Intervals or groups of rocks usually get their name from places. As far as yours truly can find out, the Wengen Group comes not from the famous ski destination in Switzerland, but from the town La Val northwest of Cortina, in the province of Alto Adige – better known among apple lovers as Süd-Tirol, and which belonged to Austria before World War I. More on that later (teaser!).
229 million years ago, the volcanoes died out in the Cortina area. The sea rose, and Cortina ended up at the bottom of a five hundred meters deep tropical sea. The bottom of this sea was mainly boring mud, but life thrived around its rim: Corals, sea urchins, mussels, octopuses and the famous ammonites; the octopuses with spiral shaped shells. These rocks are soft, and today they are mostly hidden behind the scree and loose masses in the mountain sides. Their geological name is the San Cassiano Formation, after a village in Alto Adige, a.k.a. Sankt Kassian in Süd-Tirol.
Four million years later, the sea fell again. The land emerged and forests of conifer trees conquered it. We know from fossil tree remains and pieces of coal – and some of the world’s oldest amber. Amber is hardened resin from coniferous trees, and famous as honey-golden jewellery, often with remains of insects and small animals inside. This old amber is far from that impressing: Brown and fractured dots in the rock. But, nevertheless, a greeting from a forest long gone.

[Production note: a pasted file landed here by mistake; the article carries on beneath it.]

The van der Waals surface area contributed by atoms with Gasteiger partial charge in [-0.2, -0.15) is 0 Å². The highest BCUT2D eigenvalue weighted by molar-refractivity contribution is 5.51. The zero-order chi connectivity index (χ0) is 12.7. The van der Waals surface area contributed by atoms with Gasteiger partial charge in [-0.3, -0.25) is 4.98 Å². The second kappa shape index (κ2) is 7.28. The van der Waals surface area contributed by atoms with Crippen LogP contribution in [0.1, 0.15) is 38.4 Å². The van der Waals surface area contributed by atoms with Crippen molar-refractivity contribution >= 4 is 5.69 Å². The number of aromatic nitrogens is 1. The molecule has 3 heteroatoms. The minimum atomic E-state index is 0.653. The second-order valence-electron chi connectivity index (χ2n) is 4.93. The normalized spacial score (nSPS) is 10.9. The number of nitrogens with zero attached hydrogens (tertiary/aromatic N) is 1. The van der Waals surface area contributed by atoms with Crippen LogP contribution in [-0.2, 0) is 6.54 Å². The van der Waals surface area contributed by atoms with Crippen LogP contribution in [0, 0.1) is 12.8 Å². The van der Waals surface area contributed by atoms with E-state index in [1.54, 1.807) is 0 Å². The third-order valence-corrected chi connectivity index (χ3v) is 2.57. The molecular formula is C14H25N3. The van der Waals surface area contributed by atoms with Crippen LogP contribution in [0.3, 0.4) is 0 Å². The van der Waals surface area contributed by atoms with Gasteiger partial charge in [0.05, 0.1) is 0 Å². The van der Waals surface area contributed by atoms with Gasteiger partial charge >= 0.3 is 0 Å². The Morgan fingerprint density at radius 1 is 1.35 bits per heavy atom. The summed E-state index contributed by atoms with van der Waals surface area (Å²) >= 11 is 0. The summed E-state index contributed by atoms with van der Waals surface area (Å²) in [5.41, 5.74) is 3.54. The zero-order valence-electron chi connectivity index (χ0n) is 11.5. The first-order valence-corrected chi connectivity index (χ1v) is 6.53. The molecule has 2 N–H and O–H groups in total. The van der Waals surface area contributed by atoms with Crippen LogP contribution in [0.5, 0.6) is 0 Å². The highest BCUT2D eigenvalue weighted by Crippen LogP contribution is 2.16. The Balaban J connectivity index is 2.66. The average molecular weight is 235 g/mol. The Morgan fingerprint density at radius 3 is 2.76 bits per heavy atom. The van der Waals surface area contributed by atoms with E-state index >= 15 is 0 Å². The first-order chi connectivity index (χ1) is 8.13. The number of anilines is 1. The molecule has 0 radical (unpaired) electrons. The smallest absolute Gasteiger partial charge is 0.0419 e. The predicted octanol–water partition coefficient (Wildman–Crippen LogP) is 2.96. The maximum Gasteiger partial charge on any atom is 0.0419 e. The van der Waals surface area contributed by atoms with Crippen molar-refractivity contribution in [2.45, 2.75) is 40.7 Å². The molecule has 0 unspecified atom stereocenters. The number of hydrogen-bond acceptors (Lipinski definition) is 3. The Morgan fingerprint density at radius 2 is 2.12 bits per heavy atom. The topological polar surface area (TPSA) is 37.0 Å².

The forests lasted only a million years or so, before the sea once again rose and flooded the Cortina area. For the next ten million years, the sea laid down what was to become the signature rock of the Dolomites: the hard, layered dolomite, which makes up the magnificent cliff faces, which tower above the valleys. The dolomite is more than one kilometer thick, and its geological name is simply The Main Dolomite.